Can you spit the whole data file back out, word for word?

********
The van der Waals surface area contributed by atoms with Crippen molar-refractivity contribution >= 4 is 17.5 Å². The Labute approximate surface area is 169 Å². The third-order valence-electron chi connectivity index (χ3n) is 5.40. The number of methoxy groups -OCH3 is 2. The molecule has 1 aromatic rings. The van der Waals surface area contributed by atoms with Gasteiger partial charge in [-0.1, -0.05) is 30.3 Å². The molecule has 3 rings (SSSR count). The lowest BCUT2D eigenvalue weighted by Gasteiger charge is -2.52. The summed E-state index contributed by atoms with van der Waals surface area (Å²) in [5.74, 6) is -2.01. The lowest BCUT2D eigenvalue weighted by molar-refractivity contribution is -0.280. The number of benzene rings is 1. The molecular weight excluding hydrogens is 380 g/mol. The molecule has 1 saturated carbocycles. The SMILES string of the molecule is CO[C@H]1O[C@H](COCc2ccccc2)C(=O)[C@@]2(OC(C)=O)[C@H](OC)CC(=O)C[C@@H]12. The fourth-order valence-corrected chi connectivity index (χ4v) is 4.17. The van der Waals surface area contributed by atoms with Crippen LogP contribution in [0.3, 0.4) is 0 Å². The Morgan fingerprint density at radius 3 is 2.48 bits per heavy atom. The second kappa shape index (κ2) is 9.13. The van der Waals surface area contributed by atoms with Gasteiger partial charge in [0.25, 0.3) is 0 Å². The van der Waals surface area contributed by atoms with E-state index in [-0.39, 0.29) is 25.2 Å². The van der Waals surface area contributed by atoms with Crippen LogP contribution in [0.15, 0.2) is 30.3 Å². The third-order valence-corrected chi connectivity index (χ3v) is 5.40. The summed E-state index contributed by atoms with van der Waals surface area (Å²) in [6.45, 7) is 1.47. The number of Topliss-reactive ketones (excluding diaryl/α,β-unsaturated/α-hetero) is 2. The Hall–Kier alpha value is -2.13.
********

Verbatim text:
The van der Waals surface area contributed by atoms with Crippen molar-refractivity contribution >= 4 is 17.5 Å². The Labute approximate surface area is 169 Å². The third-order valence-electron chi connectivity index (χ3n) is 5.40. The number of methoxy groups -OCH3 is 2. The molecule has 1 aromatic rings. The van der Waals surface area contributed by atoms with Gasteiger partial charge in [-0.1, -0.05) is 30.3 Å². The molecule has 3 rings (SSSR count). The lowest BCUT2D eigenvalue weighted by Gasteiger charge is -2.52. The summed E-state index contributed by atoms with van der Waals surface area (Å²) in [5.74, 6) is -2.01. The lowest BCUT2D eigenvalue weighted by molar-refractivity contribution is -0.280. The number of benzene rings is 1. The molecular weight excluding hydrogens is 380 g/mol. The molecule has 1 saturated carbocycles. The SMILES string of the molecule is CO[C@H]1O[C@H](COCc2ccccc2)C(=O)[C@@]2(OC(C)=O)[C@H](OC)CC(=O)C[C@@H]12. The fourth-order valence-corrected chi connectivity index (χ4v) is 4.17. The van der Waals surface area contributed by atoms with Crippen LogP contribution in [0.3, 0.4) is 0 Å². The Morgan fingerprint density at radius 3 is 2.48 bits per heavy atom. The second kappa shape index (κ2) is 9.13. The van der Waals surface area contributed by atoms with Gasteiger partial charge in [0.25, 0.3) is 0 Å². The van der Waals surface area contributed by atoms with E-state index in [-0.39, 0.29) is 25.2 Å². The van der Waals surface area contributed by atoms with Crippen LogP contribution in [0.15, 0.2) is 30.3 Å². The third-order valence-corrected chi connectivity index (χ3v) is 5.40. The summed E-state index contributed by atoms with van der Waals surface area (Å²) in [6.45, 7) is 1.47. The number of Topliss-reactive ketones (excluding diaryl/α,β-unsaturated/α-hetero) is 2. The Hall–Kier alpha value is -2.13.